Microsoft Corp. (NASDAQ:MSFT) announced on Friday morning that CEO Steve Ballmer would retire within the next 12 months. The company is currently undergoing its transformation as consumers move away from PCs to tablet and mobile devices. Ballmer will continue to serve as CEO until a new successor is named.
In an internal email to its employees, Ballmer said:
"There is never a perfect time for this type of transition, but now is the right time. We have embarked on a new strategy with a new organization and we have an amazing Senior Leadership Team. My original thoughts on timing would have had my retirement happen in the middle of our company's transformation to a devices and services company. We need a CEO who will be here longer term for this new direction."
A special committee has been appointed to determine who should lead Microsoft into the future. The committee is being chaired by John Thompson, the board's lead independent director, and includes its founder and chairman, Bill Gates. The committee is said to be considering both internal and external candidates.
Steve Ballmer joined Microsoft in 1980, and became CEO in January 2000. Under his tenure, the company has entered the video game industry with the Xbox consoles, and expanded into providing data services and enterprise solutions to businesses. Although these segments now contribute a significant proportion of Microsoft's revenue, and the outlook for which are rosier than its legacy business; Ballmer has been slow and reluctant to reposition the company towards fast-growing consumer markets and business services. During this time, Microsoft's share price has largely stagnated since the end of the dot-com bubble.
Unfortunately, Ballmer had struggled to break into the tablet and mobile computing market, to offset the effect of declining PC sales. Its Windows 8 operating system, which attempts to bring together PC, tablet and mobile devices under a similar user interface has been plagued with technical issues and has been criticized as being difficult to use. Combined with declining PC sales and the reluctance of existing users to upgrade to the new operating system, Windows 8 has largely failed to meet original expectations. The company also booked a $900 million write-down on Surface RT tablet, as it slashed the price of its tablet to reduce its inventory of unsold devices.
Despite recent setbacks in selling mobile and tablet software and devices, Microsoft is still extremely profitable. Revenue for FY 2013 reached $77.8 billion, and net income was $21.8 billion. Its Windows operating system and Office franchise still commands great consumer loyalty, as ensuring interoperability makes switching costs high. With Microsoft's wide economic moat, these products will continue to generate vast revenues and profitability to the company for the foreseeable future. More innovation, flexibility and collaboration are what are needed to develop new products and expand its cloud-based services. Hopefully, a replacement CEO is what is needed to steer Microsoft towards its 'new direction'.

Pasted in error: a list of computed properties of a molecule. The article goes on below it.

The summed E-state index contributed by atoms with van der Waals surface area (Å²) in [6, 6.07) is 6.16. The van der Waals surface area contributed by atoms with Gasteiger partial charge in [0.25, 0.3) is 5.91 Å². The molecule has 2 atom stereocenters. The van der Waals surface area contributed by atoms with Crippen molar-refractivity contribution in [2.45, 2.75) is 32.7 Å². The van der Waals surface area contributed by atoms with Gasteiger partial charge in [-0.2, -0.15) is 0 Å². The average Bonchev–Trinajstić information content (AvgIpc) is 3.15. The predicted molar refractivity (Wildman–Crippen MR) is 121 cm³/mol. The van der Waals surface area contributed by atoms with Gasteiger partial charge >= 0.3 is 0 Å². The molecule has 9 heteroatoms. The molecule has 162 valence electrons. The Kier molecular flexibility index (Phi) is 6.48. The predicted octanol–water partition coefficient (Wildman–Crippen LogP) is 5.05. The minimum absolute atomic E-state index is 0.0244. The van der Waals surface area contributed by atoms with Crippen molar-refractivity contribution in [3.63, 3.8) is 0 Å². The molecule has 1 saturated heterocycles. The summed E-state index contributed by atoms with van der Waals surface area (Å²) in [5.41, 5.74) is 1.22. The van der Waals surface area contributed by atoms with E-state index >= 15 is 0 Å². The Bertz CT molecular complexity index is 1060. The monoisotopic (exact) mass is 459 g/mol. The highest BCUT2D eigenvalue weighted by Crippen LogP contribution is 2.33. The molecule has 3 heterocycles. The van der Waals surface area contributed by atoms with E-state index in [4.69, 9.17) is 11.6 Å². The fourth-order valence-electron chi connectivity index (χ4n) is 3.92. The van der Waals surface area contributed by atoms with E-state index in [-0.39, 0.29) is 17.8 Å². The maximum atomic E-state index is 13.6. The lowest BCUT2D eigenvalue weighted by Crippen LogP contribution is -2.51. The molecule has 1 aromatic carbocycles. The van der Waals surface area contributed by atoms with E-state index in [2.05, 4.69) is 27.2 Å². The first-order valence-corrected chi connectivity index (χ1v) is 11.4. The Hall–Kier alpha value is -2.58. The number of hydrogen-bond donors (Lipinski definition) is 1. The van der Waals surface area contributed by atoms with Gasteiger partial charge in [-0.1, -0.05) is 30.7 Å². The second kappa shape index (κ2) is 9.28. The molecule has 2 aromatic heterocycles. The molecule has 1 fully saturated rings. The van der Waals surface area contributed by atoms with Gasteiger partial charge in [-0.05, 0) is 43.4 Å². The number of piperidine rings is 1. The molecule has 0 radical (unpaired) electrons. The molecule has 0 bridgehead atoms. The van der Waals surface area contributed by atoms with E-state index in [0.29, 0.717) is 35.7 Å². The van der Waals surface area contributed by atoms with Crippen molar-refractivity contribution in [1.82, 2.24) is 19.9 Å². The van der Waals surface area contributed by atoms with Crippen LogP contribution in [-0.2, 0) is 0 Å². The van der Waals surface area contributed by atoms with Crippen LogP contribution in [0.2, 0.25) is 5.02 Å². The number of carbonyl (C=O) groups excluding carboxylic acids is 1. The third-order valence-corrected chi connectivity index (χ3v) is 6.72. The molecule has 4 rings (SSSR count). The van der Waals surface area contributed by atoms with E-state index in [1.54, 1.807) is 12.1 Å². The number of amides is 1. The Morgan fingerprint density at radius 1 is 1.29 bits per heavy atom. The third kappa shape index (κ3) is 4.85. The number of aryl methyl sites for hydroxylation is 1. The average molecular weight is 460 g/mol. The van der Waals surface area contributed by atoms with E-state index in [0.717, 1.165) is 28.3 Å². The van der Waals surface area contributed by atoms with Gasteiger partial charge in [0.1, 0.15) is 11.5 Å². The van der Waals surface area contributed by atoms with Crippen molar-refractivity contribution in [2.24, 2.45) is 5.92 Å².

At the end of June 2013, Microsoft had cash and short-term investments totaling more than $77 billion. With just $15.6 billion of debt, there is significant scope for unlocking the value within Microsoft. Investors expect Ballmer's successor would be more willing to unlock shareholder value through increased buybacks and an increased dividend payout ratio. Alternatively, or perhaps concurrently, a new CEO may also decide to undertake acquisitions in order to accelerate Microsoft's transformation away from legacy businesses.
Even with today's positive market reaction to Ballmer's departure, Microsoft is currently trading at a forward P/E of 12.4 and offers a dividend yield of 2.7%. With the potential for unlocking greater value, and with a new direction for the company forthcoming, Microsoft's valuation is rather attractive.
Microsoft shares rose 5.6% to $34.21 on Friday morning.
Disclosure: I have no positions in any stocks mentioned, but may initiate a long position in MSFT over the next 72 hours. I wrote this article myself, and it expresses my own opinions. I am not receiving compensation for it (other than from Seeking Alpha). I have no business relationship with any company whose stock is mentioned in this article.